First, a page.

Monday, June 30, 2008

Netflix Cancels Cancellation Netflix Nixes Nix

Yay! Profiles are not going away. From the e-mail:
We Are Keeping Netflix Profiles
Dear Kyle,
You spoke, and we listened. We are keeping Profiles. Thank you for all the calls and emails telling us how important Profiles are.
We are sorry for any inconvenience we may have caused. We hope the next time you hear from us we will delight, and not disappoint, you.
-Your friends at Netflix

Treasure Planet

There are a few interesting frames and characterizations. 99% not very good at all.

Sunday, June 29, 2008

A Little Princess

Leave aside the real-world princessosity of the principal actress and concentrate on a well-behaved movie with an engaging cast. The evil headmistress is nicely underplayed, but could have been played a little less brittle and with more steel. The scenes where the girls tell the stories they want to hear are very sweet. The magic realism sequences (the somewhat under-imagined animation notwithstanding) don't impede the illusion of meaningfulness. It is too bad that the evil headmistress did not escape in her stainlesss steel zeppelin, but it can't be all in one movie. Varied score by Patrick Doyle.


Thanks, J!

Thursday, June 26, 2008


Hugh Beaumont is the flattest of flatfeet ever! I was drawn in by the promise of "perfumed bullets" but was disappointed. The show is handsomely staged, but the pace was turgid.

Bionicle vs. Weak Dollar

The newest Bionicle series, Mistika, has been added to Lego's shopping site. Typical is Gali, pictuerd above, who is not all that different from the last iteration of Bionicle, Phantoka. What is different however is the price: $12.99, up from $9.99. The enthusiastic leap into double digits is likely to slow down sales, I think. Lego has always been vulnerable to petroleum prices. Is that, in addition to the weak dollar, sufficient to explain a 30% increase in six months?

Wednesday, June 25, 2008


New Album 6/25/08 11:37 AM


Colorful. Mostly amusing. Too many finales. Ron Perlman seemingly undaunted by what appears to be sixty pounds of makeup. I'll see the sequel.

Kiss Me Deadly

I am not a particular fan of Mickey Spillane but in interviews he comes off as an interesting person and I avoided the Stacey Keach Mike Hammer even though I like Stacey Keach's acting chops most of the time, but none of that explains how I have had zero knowledge of Kiss Me Deadly. The whole thing looks and sounds like Perry Mason except everything is inverted on the right-wrong axis and pushed up the the violence scale. The common point is two points sleazeward of Paul by 36 degrees to the sexpot of Della. It scores surprisingly high on the Giant Robot Ant test with a .05 (most noir has undetectable amounts of Giant Robot Ant). Suffice to say, I liked it a lot.

Tuesday, June 24, 2008

Godart Showalter

"Godart Showalter" sent me some spam and finding the name interesting, I Googled it. From the first page of hits:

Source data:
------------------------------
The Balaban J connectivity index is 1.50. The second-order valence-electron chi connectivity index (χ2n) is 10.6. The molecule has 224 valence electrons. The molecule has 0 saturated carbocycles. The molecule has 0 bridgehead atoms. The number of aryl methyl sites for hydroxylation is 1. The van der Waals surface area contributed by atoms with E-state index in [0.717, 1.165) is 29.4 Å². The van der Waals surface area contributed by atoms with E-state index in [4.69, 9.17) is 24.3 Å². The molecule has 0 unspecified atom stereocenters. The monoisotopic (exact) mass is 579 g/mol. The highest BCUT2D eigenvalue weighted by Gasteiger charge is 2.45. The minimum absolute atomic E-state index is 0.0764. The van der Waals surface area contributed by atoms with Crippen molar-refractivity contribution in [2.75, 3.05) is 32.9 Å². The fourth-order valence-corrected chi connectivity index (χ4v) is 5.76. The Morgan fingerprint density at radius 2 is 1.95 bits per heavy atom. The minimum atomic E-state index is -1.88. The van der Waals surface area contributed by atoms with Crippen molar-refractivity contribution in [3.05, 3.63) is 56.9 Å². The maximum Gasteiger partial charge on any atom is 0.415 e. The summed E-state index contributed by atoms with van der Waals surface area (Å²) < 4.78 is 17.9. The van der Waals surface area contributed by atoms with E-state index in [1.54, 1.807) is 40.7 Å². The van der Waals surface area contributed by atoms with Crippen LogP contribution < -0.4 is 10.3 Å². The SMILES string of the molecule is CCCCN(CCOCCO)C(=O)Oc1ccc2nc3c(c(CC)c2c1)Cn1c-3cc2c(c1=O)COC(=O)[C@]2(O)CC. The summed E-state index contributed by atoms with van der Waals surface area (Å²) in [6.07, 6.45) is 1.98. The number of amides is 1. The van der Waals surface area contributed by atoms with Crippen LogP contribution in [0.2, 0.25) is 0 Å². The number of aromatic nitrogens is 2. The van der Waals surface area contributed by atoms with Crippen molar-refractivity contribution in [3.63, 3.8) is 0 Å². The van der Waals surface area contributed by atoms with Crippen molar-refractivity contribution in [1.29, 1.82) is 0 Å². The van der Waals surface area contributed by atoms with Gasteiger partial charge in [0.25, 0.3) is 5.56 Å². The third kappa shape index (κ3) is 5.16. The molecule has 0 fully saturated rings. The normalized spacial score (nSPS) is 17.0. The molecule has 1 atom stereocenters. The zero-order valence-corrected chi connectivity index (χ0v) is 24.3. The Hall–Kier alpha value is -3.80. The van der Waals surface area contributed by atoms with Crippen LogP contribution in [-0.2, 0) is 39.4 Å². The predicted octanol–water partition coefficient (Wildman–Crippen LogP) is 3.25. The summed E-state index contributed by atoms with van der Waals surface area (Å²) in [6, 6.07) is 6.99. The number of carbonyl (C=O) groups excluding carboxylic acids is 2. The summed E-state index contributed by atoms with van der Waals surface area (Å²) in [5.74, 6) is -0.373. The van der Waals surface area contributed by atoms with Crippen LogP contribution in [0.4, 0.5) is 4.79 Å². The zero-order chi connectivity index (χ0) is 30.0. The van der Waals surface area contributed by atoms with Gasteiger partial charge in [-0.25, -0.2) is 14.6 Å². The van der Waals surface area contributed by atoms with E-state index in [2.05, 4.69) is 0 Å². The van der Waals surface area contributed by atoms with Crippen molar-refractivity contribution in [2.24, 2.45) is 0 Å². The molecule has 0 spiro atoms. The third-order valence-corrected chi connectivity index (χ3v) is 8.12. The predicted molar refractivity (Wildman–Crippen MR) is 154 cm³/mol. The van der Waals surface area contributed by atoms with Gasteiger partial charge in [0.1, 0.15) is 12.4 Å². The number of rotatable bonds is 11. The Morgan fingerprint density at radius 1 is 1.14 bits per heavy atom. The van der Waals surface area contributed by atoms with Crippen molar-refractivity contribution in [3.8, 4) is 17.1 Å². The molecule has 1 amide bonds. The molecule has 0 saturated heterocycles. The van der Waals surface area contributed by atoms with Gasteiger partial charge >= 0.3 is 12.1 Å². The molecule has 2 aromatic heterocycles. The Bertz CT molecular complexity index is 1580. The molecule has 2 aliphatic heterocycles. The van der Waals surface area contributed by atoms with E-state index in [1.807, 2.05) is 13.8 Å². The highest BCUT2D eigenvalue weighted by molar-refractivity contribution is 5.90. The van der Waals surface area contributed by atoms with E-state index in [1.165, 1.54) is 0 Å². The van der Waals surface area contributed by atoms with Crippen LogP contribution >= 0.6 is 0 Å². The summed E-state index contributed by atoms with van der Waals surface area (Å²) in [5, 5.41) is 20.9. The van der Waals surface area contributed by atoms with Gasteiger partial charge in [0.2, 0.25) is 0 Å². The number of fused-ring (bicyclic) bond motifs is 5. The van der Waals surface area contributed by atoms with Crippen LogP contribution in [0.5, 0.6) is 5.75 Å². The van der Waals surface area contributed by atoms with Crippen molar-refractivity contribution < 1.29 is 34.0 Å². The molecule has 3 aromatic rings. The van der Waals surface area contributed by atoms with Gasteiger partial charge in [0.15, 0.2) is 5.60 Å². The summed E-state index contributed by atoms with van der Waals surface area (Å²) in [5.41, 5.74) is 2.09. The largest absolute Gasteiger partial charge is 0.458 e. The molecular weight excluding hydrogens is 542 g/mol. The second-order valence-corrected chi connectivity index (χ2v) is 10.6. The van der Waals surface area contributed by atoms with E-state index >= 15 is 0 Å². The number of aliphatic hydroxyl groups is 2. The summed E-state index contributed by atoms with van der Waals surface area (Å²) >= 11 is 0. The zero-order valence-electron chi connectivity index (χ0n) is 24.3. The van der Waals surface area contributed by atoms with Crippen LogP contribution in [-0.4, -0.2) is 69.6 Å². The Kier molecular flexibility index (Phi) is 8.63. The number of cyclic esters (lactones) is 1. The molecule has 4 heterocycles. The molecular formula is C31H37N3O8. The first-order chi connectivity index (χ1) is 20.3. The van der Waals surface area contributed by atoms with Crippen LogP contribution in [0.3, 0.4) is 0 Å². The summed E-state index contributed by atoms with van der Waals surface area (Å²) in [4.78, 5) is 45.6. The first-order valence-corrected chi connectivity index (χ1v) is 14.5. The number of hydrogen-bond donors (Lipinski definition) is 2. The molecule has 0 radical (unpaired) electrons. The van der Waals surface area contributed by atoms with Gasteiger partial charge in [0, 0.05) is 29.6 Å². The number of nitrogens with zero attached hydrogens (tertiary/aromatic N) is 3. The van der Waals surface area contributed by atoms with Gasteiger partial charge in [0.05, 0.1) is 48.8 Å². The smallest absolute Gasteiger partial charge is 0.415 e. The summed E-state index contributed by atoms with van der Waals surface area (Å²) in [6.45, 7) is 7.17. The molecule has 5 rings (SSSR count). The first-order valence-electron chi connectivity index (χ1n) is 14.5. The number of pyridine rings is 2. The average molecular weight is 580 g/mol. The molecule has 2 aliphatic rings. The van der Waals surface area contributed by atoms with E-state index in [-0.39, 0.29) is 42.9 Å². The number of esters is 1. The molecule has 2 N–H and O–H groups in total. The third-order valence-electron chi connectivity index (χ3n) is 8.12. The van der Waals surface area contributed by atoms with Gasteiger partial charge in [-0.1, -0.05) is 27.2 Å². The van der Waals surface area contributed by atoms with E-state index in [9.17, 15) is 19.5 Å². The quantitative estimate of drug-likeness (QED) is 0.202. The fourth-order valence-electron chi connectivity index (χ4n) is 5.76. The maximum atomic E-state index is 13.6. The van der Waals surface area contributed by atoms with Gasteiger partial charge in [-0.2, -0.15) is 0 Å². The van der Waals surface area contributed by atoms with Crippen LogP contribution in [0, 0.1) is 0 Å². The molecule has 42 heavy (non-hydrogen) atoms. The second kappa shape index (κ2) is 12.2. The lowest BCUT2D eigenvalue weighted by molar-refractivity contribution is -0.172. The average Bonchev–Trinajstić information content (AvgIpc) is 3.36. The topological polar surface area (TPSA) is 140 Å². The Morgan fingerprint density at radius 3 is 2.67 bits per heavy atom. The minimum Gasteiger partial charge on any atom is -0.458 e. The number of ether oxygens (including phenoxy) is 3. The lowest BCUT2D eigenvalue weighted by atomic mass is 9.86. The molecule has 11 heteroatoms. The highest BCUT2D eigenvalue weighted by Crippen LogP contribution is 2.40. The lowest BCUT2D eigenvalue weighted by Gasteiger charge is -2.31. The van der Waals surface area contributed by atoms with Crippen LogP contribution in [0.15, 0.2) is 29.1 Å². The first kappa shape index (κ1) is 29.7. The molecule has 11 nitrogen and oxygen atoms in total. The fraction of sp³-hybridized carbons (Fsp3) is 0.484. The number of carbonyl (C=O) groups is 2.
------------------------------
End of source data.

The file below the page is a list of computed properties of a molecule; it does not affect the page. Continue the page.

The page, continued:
• Journal of The Lepidopterists' Society (JLS): 1978
  • Butterflies that are Endangered, Threatened, and of Special ...
  • Austen in the snow: Conference in the Jane Austen Society of North America
  • Renegotiating French Masculinity: Medicine and Venereal Disease
  • Fuzzy Logic: The Revolutionary Computer Technology That Is Changing Our World

Saturday, June 21, 2008


I could not quite get this guy in focus. He was buzzing a lot.
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Le Capitaine Fracasse

Rescued French silent from 1929. There are swords and floppy hats with ostrich feathers so it must be a swashbuckler. Charles Boyer plays the aristocratic bad guy. Several instances of interesting camera work. Print is in pristine condition. An appalling improvised soundtrack of indescribable inappopriateness is included but can, thank God, be muted.

Dead Man

I liked the b&w landscape photography very much and I didn't mind the deliberate pace of the editing. The music on the other hand was not so good. It's a guy (Neal Young) banging away on his guitar. It sounds exactly like what you hear coming down the dorm hall at any state university. Thankfully, there is no singing. There is a lot of stunt casting which works pretty well for the most part but there are a few too many self-conscious moments of auto-drollery that should have been reined in. Jonny Depp has never appeared more alabaster.

Wren Nest

Overhead view of exposed nest (The birds flew the coop!)

View from the entrance:

The entrance is at the bottom of the picture. Wrens like snakeskin-like material for their nest. In this case, weathered bits of cellophane have been used.

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Practice, practice, practice

This one is called Defense of the Anemone Towers Against the Jellyblimps.

Netflix Goes a Little Bit Stupid

Floods. War. Netflix dropping profiles.
I left this on their blog to make myself feel better:
I have to wonder about at least two layers of (in)competence: the engineers that are not clever enough to figure out how to provide this feature (the patents rumor is interesting but hardly insurmountable), the management that would actually think this is a good idea to approve (someone needs to be fired), and the PR dep't that couldn't come up with a better spin. The last one is the least important and the most irritating: 1% of users? Pfft! I don't believe it. Even if it's true (prove it or shut up) it doesn't matter. 1% is a lot of users. "Free up programming space"? What the hell is that supposed to mean? Not providing a tool for migrating is just insulting.